CAPE TOWN - It wasn’t the most watchable final - but, in the end, SuperSport United were crowned MTN8 champions because of their resilience, resolve and, above all, their refusal to give in, in the face of great adversity.
Cape Town City played their part - but, in the end, they just never had enough of a cutting edge in attack, nor did they have the composure to kill off the opposition when the game’s pendulum swung their way.
The torrential rain during a nightmarish week in Durban played its part in reducing the Moses Mabhida Stadium pitch to a patchy, bumpy surface. Both teams struggled with the heavy underfoot conditions and both teams surrendered possession far too easily.
The lashing wind on the night made sure that a smooth-passing, flowing game of football would not unfold.
Also, probably because of the tension of the occasion, quite a few players under-performed and this, too, contributed to a Cup final high in tempo and endeavour but low in quality.
Because of this, the game was always going to be settled by one of two things: creativity or character.
City, unfortunately, never had the creativity nor the composure to take advantage of their opportunities, while SuperSport most certainly had the character and the courage to hang in, and then go on to win the game on penalties.
Down to 10 men, with 10 minutes left during normal time, and for the entire 30-minute extra-time period, the team from Pretoria showed magnificent spirit and strength of character.
Players went down with cramp on many occasions, but, with great courage, they got up and soldiered on, for the benefit of the team.
As a player, SuperSport coach Eric Tinkler was known for his combative, pugnacious attitude - and his fighting approach to life and football has most definitely rubbed off on his players.
SuperSport’s Bishop Lavis defender Clayton Daniels looked out on his feet, pain was etched on every line on his face, he was going through every kind of hell as cramp wracked both his legs - but, in the true warrior spirit so typical of the Cape Flats, he limped and staggered to the very end, and still managed to make some telling clearances. If you had to sum up SuperSport’s extraordinary performance of bravery in just one name, it would be Clayton Daniels.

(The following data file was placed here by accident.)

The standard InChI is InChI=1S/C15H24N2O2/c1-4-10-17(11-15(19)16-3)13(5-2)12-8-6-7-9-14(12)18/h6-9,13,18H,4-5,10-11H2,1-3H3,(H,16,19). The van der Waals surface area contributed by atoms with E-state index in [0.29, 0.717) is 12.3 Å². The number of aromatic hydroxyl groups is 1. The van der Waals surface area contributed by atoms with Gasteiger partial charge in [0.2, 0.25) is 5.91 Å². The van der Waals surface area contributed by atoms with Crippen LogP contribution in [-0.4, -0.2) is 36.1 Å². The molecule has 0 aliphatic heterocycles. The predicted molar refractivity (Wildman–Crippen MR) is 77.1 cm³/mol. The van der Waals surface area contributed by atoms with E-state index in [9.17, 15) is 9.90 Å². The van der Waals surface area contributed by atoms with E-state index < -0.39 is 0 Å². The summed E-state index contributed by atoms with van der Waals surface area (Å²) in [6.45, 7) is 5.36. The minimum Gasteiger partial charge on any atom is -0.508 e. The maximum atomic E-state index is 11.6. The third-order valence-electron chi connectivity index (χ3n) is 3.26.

For City coach Benni McCarthy, the defeat is certainly a learning curve in his new role as coach. It’s never easy to lose by the lottery of a penalty shootout, which is why McCarthy will reflect on missed opportunities and even rue some of the decisions he made.
With the Cape club lacking composure in trying to break down a 10-man SuperSport team, what was needed was someone to put a foot on the ball and provide some measure of innovation and invention in attack. McCarthy had such a player in Ayanda Patosi, but chose to leave the Khayelitsha schemer on the bench for the entire 120 minutes.
Still, though, even that doesn’t detract from another fantastic effort from the Cape club. Less than two years into their existence as a football club and already they’ve been in two Cup finals.
For City and McCarthy, it’s important to continue to focus on the positives - and there are certainly enough of those to ponder. Again, their defensive structure was exemplary and the organised.
Captain Robyn Johannes just needs someone to hand him a long, flowing cape because he is definitely starting to look like a real superhero; Ebrahim Seedat at left-back is maturing with every game; Thabo Nodada must have an extra lung packed away in some crevice of his body because he just never stops running; the passing skills of veteran Teko Modise remain as suave and silky as ever; Mpho Matsi was so dominant in central midfield he made SuperSport’s much-hyped Reneilwe Letsholonyane look like a bumbling amateur; and that kid Taariq Fielies in central defence, man, can he play?
Even at this early stage of his coaching career, McCarthy already has a success in the excellent Fielies. Plucked from the obscurity of NFD football with Milano United, the former Bafana Bafana striker hasn’t kept the Salt River defender waiting in the wings.
He recognised the hunger and ability, threw him into the starting team last month, and the player has repaid his coach with consistent, eye-catching performances. Fielies was, again, magnificent for the Cape club on Saturday night.
However, if there’s a concern for McCarthy as he contemplates the rest of the season, it’s ironically in the area where he, himself, excelled as a player: in attack. City need to be more clinical, more creative, more composed and more decisive in and around the penalty area. It’s time for McCarthy to make sure that his experience in this regard rubs off on his players.